April 7, 2024 | Article by Matt Clark

Who can sue for an electrical accident?

Any person injured or the survivors of a family member killed by an electrical accident can bring a lawsuit if the accident was caused by the negligence or wrongdoing of another, or at least partially caused by the negligence or wrongdoing of another. This is true whether the injured person or deceased family member was a minor or an adult.

What are my remedies if I am injured or a loved one is killed by the improper conduct of a utility company?

Because of the high risk of serious injury or death from escaping electricity, a power company or person maintaining electrical wires
must use increased care proportionate to the danger. The electrical company has a higher standard of care because of the known danger of electricity. You will be able to recover for your injuries or death to a family member if you can establish that the utility company violated the expected standard of care in its electrical operations.

My child was electrocuted when he came in contact with power lines. What must I prove to be able to win my case against the power company?

You will have to prove that the power company was negligent. You may be able to establish liability against the power company if you can demonstrate that the power company failed to perform thorough inspections of its lines and failed to keep them safe from natural deterioration, foreseeable uses of the underlying or adjacent property, and changed conditions that made the power lines hazardous. The same rules that apply to children apply to adults. However, a power company will have to use extra care if it knows children play in the area of its lines.

Are there special rules and regulations pertaining to power companies, and if there are, what is the effect of these regulations on my injury or wrongful death case?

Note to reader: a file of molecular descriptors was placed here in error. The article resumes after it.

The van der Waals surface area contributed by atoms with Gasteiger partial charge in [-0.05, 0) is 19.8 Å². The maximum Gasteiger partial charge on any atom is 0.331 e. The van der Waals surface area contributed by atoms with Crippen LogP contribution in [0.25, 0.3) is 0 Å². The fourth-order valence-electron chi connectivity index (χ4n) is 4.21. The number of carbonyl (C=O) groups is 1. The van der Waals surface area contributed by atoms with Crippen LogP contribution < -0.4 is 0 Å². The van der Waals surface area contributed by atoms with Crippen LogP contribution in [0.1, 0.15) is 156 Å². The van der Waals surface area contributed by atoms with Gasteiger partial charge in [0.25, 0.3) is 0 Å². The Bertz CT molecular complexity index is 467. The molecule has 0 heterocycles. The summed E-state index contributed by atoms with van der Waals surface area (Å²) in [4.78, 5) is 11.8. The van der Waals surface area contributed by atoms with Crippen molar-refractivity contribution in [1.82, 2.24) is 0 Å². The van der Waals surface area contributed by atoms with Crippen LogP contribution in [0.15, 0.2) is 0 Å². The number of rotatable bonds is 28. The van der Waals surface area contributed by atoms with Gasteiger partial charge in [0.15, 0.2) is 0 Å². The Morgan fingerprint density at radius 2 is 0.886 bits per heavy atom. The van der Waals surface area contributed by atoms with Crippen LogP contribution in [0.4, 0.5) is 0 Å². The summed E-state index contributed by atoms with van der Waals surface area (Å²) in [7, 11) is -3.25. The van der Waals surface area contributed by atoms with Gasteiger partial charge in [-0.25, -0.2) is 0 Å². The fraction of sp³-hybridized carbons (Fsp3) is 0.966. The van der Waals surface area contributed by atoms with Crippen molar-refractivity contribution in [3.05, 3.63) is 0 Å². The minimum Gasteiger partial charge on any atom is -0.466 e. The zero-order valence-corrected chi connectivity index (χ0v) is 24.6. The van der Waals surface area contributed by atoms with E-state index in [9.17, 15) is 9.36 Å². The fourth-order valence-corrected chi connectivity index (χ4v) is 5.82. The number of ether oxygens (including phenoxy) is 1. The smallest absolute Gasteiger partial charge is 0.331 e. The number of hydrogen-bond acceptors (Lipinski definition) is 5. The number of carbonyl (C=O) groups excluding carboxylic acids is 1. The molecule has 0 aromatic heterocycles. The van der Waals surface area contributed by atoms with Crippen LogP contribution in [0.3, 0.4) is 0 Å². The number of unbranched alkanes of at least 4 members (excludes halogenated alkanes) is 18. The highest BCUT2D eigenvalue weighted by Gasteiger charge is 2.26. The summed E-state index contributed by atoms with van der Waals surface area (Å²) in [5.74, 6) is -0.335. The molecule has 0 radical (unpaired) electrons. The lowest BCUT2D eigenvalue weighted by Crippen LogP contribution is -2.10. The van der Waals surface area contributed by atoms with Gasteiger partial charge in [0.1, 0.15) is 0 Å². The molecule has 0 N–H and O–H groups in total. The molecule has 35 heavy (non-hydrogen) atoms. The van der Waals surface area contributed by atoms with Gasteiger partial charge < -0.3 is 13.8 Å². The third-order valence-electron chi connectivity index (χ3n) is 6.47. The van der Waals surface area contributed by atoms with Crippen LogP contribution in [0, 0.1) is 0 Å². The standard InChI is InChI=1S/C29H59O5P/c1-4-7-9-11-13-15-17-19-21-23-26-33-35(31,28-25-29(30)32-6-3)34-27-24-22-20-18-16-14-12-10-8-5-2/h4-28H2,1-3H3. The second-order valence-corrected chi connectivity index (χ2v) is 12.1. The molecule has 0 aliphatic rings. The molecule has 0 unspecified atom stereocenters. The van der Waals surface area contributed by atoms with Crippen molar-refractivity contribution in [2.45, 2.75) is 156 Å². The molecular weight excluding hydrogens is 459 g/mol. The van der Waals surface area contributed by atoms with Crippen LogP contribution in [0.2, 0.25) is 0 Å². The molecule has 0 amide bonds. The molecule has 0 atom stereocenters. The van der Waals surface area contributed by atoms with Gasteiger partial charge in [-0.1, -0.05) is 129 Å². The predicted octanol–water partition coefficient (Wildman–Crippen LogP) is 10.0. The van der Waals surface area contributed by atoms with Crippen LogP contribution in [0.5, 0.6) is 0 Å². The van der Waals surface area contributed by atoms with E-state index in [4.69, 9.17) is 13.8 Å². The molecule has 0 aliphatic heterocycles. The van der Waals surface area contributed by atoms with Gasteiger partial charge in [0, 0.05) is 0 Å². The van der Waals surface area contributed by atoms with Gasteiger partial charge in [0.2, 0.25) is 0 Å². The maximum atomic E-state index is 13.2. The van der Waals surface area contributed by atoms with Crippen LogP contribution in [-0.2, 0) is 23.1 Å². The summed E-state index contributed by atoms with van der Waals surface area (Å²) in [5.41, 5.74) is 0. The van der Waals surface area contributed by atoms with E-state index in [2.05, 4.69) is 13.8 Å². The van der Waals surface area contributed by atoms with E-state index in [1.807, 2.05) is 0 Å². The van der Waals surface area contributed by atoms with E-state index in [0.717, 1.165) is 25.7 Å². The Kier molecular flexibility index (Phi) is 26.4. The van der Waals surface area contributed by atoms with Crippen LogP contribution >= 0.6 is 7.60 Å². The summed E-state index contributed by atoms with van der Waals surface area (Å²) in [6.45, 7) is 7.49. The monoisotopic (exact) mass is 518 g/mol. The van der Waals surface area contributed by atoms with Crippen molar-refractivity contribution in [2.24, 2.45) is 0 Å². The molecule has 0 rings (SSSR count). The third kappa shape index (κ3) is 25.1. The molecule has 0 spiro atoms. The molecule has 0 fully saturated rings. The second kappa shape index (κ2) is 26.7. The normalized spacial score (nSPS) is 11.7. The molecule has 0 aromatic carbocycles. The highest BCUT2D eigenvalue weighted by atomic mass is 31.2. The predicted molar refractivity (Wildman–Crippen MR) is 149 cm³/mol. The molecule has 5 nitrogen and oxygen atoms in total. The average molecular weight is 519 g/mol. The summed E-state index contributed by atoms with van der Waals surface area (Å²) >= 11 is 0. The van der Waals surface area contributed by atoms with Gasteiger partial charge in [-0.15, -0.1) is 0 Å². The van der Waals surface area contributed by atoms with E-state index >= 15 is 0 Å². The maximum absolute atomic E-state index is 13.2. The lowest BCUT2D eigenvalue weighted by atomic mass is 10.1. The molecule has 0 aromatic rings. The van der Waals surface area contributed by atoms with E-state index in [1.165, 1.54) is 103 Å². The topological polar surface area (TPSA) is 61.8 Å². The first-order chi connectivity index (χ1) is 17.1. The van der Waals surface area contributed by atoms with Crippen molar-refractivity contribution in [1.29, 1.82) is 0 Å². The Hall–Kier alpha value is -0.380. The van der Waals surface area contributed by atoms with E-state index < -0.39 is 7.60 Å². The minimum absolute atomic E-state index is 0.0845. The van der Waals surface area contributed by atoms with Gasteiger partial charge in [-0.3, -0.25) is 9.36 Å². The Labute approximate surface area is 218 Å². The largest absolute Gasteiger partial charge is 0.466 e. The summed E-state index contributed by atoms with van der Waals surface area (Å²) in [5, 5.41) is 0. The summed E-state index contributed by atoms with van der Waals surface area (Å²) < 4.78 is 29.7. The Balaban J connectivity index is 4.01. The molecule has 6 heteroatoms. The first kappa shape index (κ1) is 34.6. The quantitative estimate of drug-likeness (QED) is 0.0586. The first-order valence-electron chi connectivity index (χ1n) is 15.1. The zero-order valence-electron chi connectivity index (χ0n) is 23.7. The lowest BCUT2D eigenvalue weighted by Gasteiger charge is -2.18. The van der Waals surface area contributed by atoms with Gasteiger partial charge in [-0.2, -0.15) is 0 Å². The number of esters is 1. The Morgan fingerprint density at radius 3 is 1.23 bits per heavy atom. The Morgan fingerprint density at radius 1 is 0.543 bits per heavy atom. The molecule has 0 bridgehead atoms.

Power companies are heavily regulated by local, state, and federal governments. Regulations include the necessity of establishing sufficient clearance of an electrical line above the road, sufficient clearance of an electric line above the ground, maintenance of insulation material; specified markings on poles carrying high voltage lines; and, duties to raise a line once the power company knows or should have known that it was too low. If you can establish that one of these regulations was violated in your case, then there is a presumption under the law that the power company was negligent, which means that the power company has the burden of proving it acted reasonably under the circumstances.

I was injured by a negligently maintained power line. However, the power company is denying responsibility because they say I was injured due to the negligence of a contractor it had hired to maintain the lines. The contractor does not have any insurance or significant assets. What can I do?

You can sue the power company. They have an absolute “non-delegable” duty to construct and maintain their power lines. This means that they are responsible for the negligence of a contractor they hire.

My neighbor hired a contractor to do some work around electrical lines. I assumed that the lines had been de-energized, but they were not. When I went to pick one up, I was electrocuted and received severe burn injuries. Who can I sue for my injuries?

You can sue the power company if they were advised that the work was going to be performed, and you can also sue your neighbor and the contractor if they failed to post sufficient warnings or take safeguards or other necessary precautions that led to your injury.

What damages am I entitled to recover in an electric accident case?

A plaintiff is entitled to recover damages for past and future medical treatment, past and future wage loss, damages for pain, suffering, and emotional distress, and if the plaintiff can establish bad enough conduct on the part of the business or homeowner, punitive damages (i.e. damages intended to punish the business or homeowner). If the plaintiff dies, his or her survivors are entitled to recover full compensation for the economic losses that result from the plaintiff’s death as well as emotional distress damages that stem from the loss of society, care, and comfort of the decedent. If the survivors can prove that the plaintiff lived for a period of time between the negligent act and death, they can also bring an action for punitive damages.